Ligament and tendon injuries are common in the active winter canine athlete. Dogs can strain medial and lateral collateral ligaments of any joint with the sudden, twisting and shearing that can happen with slips and falls. The repetitive stress of walking or running on uneven snow or constantly tripping on the heels of cross-country skis or snowshoes can cause injuries to the collateral ligaments and flexor tendons of digits and carpi. A single hind foot punching through crusty snow can injure an Achilles tendon. Again, older animals with previously existing joint or spinal compromises will be more susceptible to injury.


Walking or running on ice or leaping on uneven snow piles can also lead to one-time or repetitive stress to joints, especially those of the lower limbs. Carpitis, tarsitis and phalangitis are common causes of vague and minor lameness in the winter. Keeping toenails short is critical for preventing digital and lower limb sprains.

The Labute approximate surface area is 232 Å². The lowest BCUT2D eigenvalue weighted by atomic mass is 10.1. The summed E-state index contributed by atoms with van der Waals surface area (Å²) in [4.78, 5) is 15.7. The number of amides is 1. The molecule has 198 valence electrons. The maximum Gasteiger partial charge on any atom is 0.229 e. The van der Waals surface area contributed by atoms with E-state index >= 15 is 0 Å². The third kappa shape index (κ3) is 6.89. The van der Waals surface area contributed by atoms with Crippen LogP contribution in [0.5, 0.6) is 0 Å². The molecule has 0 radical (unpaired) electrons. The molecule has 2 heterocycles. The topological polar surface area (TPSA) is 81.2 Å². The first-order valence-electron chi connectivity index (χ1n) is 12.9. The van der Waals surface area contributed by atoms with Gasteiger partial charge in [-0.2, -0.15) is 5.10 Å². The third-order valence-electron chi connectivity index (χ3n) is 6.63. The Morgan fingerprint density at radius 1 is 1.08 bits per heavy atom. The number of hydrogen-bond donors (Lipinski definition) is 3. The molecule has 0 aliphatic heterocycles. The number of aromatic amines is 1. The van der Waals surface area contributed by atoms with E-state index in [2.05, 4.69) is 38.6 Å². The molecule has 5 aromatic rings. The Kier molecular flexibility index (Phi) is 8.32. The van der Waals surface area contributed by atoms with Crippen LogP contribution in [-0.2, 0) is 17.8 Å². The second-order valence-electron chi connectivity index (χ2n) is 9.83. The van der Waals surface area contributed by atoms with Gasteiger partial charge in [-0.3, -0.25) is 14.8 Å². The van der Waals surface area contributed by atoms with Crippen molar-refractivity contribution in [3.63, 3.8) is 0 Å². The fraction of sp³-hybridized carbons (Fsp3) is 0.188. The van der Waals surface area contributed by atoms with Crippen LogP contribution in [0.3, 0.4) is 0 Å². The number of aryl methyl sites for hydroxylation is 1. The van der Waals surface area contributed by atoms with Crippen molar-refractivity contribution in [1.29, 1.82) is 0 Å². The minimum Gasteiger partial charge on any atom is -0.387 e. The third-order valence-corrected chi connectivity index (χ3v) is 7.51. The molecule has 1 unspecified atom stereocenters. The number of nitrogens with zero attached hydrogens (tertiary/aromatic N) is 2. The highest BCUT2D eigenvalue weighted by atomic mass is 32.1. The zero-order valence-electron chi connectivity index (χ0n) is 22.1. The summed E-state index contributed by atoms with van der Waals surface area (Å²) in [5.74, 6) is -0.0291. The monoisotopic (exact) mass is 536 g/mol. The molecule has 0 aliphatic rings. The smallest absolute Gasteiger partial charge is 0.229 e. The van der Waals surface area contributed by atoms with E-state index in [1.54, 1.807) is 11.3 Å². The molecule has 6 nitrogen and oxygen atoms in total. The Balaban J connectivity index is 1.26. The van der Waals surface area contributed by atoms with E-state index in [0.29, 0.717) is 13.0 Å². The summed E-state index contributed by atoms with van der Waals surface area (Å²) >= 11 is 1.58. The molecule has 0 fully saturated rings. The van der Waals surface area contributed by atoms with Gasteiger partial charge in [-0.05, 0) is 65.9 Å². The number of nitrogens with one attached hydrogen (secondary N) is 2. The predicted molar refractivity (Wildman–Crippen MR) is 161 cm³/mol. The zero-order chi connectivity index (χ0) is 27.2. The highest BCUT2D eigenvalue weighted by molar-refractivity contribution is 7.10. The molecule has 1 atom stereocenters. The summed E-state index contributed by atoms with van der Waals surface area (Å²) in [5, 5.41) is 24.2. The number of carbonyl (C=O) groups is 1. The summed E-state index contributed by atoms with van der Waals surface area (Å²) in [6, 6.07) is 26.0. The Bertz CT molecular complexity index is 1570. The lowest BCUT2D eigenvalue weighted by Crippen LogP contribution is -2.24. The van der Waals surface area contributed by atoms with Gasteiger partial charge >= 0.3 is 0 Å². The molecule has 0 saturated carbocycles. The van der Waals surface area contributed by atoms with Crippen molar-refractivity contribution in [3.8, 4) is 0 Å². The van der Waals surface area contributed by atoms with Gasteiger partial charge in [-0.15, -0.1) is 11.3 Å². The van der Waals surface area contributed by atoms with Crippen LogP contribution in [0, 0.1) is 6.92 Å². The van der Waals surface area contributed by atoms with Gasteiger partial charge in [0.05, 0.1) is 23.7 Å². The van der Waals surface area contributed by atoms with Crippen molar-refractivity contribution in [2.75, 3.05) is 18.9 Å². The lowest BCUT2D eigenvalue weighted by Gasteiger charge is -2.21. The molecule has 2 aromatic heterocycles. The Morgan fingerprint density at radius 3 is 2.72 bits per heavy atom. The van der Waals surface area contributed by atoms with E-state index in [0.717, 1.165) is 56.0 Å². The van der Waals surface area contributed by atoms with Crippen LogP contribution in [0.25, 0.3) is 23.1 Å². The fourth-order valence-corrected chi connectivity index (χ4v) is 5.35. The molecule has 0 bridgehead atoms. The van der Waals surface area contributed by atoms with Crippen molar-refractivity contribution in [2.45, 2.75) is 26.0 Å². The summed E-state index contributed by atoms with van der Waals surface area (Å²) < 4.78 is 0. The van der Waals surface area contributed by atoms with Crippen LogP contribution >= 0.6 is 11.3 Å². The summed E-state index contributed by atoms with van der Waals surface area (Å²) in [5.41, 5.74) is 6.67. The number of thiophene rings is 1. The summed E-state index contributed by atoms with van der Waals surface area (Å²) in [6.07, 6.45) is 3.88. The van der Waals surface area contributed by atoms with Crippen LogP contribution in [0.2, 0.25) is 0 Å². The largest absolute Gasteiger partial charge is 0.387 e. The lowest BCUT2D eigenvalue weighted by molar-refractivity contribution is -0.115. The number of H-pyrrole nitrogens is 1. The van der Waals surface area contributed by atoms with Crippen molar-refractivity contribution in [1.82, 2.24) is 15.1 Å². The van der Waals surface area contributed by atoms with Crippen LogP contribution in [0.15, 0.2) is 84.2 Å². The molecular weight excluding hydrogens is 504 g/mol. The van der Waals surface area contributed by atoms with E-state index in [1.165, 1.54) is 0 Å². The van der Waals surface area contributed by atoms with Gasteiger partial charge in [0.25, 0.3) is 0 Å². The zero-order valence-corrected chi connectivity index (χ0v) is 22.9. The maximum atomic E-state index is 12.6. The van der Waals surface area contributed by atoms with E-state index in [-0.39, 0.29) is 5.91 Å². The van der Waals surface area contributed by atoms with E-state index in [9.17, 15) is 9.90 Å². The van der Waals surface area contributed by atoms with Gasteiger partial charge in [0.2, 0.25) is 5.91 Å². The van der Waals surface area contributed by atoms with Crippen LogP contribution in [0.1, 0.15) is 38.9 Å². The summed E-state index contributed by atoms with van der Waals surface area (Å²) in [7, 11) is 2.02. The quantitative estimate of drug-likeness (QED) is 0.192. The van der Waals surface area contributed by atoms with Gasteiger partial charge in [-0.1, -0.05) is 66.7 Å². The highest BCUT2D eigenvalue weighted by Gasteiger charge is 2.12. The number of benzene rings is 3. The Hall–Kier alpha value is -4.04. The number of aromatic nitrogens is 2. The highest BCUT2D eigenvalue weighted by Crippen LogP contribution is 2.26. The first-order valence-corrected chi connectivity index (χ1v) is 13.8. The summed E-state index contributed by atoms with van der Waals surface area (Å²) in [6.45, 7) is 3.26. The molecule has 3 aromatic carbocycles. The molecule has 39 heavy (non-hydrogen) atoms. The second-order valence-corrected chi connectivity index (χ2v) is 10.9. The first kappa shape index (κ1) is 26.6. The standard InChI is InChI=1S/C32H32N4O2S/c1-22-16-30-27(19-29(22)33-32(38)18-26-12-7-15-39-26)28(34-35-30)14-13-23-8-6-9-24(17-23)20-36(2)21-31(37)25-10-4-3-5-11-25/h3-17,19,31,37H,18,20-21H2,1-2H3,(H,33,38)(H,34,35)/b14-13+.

The basic human sports medicine treatments of rest, ice and compression may be all that is needed to successfully help the active lame canine, if they're used swiftly. Cold laser, homeopathic remedies, topical liniments (if they can't be licked off), acupuncture and oral herbal formulas can also speed up recovery times. Early in injury, soft tissue therapies such as massage, Shiatsu and Tui na can be very beneficial.


Article excerpted from the Integrative Veterinary Care Journal issue V3I1
Monthly Special
Help us get to 1000 likes and win good stuff

Like us on Facebook and you could win free stuff.  If you already like us on Facebook, tell your friends to like us.  When we reach 1000 likes in the month of March, we'll do a random drawing for a 3-month swim pass (or the equivalent in rehabilitation services).
Englewood | Broomfield | Longmont
Like us on Facebook   Follow us on Twitter